I heard Pippa’s exuberant “Oof!,” her ringing laugh, and then her shirt slid up her body, exposing most of her stomach and back.

“She has a nice body,” Ziggy mumbled.

“She does.”

I sensed my sister turning to look at me. “Did you guys . . . ?”

“Not quite.”

“But almost?” She sounded hopeful.

I met her eyes. “I’m not discussing this with you.”

She acknowledged this with a little smile. “I like her.”

Unease settled in my gut. I liked Pippa, too. The problem was the impossibility of it all.

Pushing that aside, I turned my attention back to where my fake wife and my ex-wife continued doing yoga together on the lawn. Standing now, and lifting one leg, bending it at the knee and holding the foot in one hand while stretching out the other arm in front of them—a move I think was called Natarajasana—Pippa toppled facefirst and ended up landing in a clumsy half somersault. Rolling to her back, she held her stomach, laughing. Becky straightened, staring down at Pippa with an amused grin.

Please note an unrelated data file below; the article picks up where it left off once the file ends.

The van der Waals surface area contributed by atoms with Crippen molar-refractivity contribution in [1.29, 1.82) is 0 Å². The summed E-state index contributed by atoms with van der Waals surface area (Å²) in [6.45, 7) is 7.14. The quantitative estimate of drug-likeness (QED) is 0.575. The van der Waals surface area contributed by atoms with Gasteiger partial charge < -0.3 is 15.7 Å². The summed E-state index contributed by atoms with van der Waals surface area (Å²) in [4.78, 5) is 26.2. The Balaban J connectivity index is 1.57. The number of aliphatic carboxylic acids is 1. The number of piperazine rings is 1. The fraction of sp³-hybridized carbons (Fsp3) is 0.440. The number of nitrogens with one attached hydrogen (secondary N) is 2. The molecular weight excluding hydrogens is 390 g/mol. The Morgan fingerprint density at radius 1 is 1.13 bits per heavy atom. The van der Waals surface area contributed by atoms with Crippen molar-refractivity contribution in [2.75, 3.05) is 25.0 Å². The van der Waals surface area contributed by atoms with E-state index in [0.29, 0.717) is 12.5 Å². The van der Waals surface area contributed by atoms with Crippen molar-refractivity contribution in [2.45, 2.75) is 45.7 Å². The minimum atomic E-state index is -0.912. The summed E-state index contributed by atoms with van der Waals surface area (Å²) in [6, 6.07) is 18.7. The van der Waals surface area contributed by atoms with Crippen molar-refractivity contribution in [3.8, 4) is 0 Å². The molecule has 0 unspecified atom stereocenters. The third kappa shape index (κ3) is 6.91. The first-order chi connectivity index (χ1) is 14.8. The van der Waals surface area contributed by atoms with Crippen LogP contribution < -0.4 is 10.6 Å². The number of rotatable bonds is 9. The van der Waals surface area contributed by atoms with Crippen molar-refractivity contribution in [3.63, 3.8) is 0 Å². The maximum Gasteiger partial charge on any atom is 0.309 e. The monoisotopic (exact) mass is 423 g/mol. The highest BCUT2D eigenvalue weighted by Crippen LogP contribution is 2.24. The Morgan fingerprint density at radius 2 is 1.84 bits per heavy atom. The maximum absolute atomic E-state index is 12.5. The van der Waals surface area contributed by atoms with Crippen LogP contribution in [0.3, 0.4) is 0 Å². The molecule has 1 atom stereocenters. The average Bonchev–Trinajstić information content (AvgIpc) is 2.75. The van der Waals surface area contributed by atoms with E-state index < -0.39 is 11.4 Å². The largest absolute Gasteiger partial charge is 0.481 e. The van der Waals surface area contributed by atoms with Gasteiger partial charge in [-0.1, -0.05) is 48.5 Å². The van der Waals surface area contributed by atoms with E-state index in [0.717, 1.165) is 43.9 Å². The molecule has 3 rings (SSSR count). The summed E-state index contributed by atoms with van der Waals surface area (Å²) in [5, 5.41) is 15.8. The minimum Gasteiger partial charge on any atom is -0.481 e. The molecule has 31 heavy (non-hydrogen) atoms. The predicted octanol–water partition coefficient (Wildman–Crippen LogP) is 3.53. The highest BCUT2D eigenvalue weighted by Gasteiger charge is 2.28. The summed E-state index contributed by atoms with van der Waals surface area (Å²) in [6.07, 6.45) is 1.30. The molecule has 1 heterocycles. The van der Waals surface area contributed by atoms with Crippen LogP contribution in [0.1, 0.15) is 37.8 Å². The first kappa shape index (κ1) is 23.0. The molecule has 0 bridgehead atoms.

It was more than obvious that the jig was up: Pippa was no yogi.

“Hanna and I will throw the red balls,” Pippa explained to me a couple of hours later. “You and Will throw the blue balls.” Giggling at this—I gave her a patient yet amused sigh—she held up a small yellow ball. “This is the pallino.” She placed it in my waiting palm and said, “Toss it past the center line, but not past the four-foot line”—she pointed to the fifth white line in the grass—“that far one, there.”

We were playing bocce, of all things, out on the rolling lawn beside the B&B. After yoga, Pippa had met the rest of us for a mimosa brunch, Becky and Cam in tow.